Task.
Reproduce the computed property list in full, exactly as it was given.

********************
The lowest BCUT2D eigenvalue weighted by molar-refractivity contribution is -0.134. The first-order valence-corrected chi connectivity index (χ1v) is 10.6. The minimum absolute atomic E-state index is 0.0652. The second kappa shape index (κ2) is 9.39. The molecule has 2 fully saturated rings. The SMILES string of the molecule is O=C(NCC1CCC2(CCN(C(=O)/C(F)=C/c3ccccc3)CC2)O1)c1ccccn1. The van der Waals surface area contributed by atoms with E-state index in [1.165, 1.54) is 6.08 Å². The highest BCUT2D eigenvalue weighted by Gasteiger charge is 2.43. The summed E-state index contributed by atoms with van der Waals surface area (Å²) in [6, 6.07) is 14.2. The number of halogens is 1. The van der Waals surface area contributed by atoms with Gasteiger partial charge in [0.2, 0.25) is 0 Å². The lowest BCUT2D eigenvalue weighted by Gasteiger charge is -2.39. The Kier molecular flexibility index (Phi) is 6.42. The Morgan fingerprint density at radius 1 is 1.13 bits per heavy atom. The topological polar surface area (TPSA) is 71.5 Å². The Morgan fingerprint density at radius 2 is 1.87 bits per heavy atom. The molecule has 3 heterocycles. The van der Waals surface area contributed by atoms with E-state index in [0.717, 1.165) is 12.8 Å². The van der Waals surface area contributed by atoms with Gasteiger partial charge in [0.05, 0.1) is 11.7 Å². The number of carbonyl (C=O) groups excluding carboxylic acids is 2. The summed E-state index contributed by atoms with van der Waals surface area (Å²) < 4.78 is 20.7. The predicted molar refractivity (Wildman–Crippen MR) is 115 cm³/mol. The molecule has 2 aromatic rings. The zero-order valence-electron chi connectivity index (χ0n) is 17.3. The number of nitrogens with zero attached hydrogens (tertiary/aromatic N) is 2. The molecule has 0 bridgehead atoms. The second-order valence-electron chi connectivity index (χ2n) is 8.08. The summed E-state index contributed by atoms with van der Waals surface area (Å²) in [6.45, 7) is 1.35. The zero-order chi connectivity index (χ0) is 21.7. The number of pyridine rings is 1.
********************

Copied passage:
The lowest BCUT2D eigenvalue weighted by molar-refractivity contribution is -0.134. The first-order valence-corrected chi connectivity index (χ1v) is 10.6. The minimum absolute atomic E-state index is 0.0652. The second kappa shape index (κ2) is 9.39. The molecule has 2 fully saturated rings. The SMILES string of the molecule is O=C(NCC1CCC2(CCN(C(=O)/C(F)=C/c3ccccc3)CC2)O1)c1ccccn1. The van der Waals surface area contributed by atoms with E-state index in [1.165, 1.54) is 6.08 Å². The highest BCUT2D eigenvalue weighted by Gasteiger charge is 2.43. The summed E-state index contributed by atoms with van der Waals surface area (Å²) in [6, 6.07) is 14.2. The number of halogens is 1. The van der Waals surface area contributed by atoms with Gasteiger partial charge in [0.2, 0.25) is 0 Å². The lowest BCUT2D eigenvalue weighted by Gasteiger charge is -2.39. The Kier molecular flexibility index (Phi) is 6.42. The Morgan fingerprint density at radius 1 is 1.13 bits per heavy atom. The topological polar surface area (TPSA) is 71.5 Å². The Morgan fingerprint density at radius 2 is 1.87 bits per heavy atom. The molecule has 3 heterocycles. The van der Waals surface area contributed by atoms with E-state index in [0.717, 1.165) is 12.8 Å². The van der Waals surface area contributed by atoms with Gasteiger partial charge in [0.05, 0.1) is 11.7 Å². The number of carbonyl (C=O) groups excluding carboxylic acids is 2. The summed E-state index contributed by atoms with van der Waals surface area (Å²) < 4.78 is 20.7. The predicted molar refractivity (Wildman–Crippen MR) is 115 cm³/mol. The molecule has 2 aromatic rings. The zero-order valence-electron chi connectivity index (χ0n) is 17.3. The number of nitrogens with zero attached hydrogens (tertiary/aromatic N) is 2. The molecule has 0 bridgehead atoms. The second-order valence-electron chi connectivity index (χ2n) is 8.08. The summed E-state index contributed by atoms with van der Waals surface area (Å²) in [6.45, 7) is 1.35. The zero-order chi connectivity index (χ0) is 21.7. The number of pyridine rings is 1.